But 20 years later, the former silk factory workers feel differently. "Our legs aren't so good anymore," 79-year-old Wang says with a friendly smile missing several teeth.
Theirs is one of the most immediate problems to arise from China's aging population. As bureaucrats in Beijing fret about curbing the country's falling birth rate
-- recently allowing up to three children
per married couple -- and funding ever more pensions, seniors like Wang worry about simply getting up and down the stairs.
The couple's neighborhood, Bigui Garden, in a suburb of the eastern Chinese city Hangzhou, is made up of rows of blocks, each fitted with an internal staircase and 12 apartments on the second to seventh floors.
China has an enormous stock of stairs-only neighborhoods. Most were built before the turn of the millennium by the government, which preferred to construct towers not above six stories -- anything taller legally needs a lift.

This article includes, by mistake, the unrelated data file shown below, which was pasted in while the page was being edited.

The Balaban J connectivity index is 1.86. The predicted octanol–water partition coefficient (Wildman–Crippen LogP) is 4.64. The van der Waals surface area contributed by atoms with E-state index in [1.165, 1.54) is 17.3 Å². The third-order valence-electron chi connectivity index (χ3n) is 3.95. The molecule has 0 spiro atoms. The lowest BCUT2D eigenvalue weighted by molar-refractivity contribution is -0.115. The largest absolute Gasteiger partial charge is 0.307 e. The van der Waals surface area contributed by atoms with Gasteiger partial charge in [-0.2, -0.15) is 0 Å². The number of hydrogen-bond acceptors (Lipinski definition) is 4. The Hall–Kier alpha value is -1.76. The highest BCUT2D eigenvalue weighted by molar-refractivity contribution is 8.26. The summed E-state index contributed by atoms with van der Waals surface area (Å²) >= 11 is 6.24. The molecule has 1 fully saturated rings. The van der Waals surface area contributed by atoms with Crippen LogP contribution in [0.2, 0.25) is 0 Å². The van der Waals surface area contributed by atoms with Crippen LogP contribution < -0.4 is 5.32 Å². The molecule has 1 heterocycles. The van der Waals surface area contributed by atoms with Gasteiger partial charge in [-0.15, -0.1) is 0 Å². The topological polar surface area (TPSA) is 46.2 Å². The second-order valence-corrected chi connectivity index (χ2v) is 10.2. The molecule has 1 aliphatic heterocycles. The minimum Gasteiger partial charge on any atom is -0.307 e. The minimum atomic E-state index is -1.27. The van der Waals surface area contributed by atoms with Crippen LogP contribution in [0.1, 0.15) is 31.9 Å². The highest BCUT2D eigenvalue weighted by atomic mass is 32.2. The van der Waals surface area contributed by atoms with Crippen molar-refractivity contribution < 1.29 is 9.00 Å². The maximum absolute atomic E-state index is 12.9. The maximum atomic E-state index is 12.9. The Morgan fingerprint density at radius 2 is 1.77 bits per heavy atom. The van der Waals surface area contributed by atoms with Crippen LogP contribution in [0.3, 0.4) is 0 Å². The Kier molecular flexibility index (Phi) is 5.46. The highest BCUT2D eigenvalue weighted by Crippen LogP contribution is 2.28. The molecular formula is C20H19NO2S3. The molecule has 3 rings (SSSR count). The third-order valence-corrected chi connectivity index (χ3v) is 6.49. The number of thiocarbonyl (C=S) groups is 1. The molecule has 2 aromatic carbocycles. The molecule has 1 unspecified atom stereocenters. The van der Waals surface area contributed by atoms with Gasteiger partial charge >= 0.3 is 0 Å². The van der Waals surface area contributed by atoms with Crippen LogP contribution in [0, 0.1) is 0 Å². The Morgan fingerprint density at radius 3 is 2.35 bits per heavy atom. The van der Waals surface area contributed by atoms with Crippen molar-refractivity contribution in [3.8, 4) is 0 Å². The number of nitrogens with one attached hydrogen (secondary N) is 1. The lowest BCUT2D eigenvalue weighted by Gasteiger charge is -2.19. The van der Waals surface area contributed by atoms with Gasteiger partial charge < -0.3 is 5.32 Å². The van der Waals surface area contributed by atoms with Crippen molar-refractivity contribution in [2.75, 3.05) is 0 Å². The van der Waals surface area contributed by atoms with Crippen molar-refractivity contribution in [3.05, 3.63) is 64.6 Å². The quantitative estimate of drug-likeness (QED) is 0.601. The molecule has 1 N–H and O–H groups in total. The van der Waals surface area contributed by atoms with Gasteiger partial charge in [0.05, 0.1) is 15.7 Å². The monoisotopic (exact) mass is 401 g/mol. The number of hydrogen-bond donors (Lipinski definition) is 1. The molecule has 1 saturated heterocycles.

In 2019, the vice minister of China's Housing Ministry said more than 100 million people
lived in residential compounds with buildings older than about 20 years that were found lacking necessary facilities, such as elevators.
Many of the people who moved into such apartments decades ago have since become retirees with creaky knees, and the country's demographic trends point toward their ranks only growing in number. The latest census showed the proportion of citizens over 65 years old jumping from 9% in 2010 to 13.5% in 2020.
And they all need somewhere suitable to live.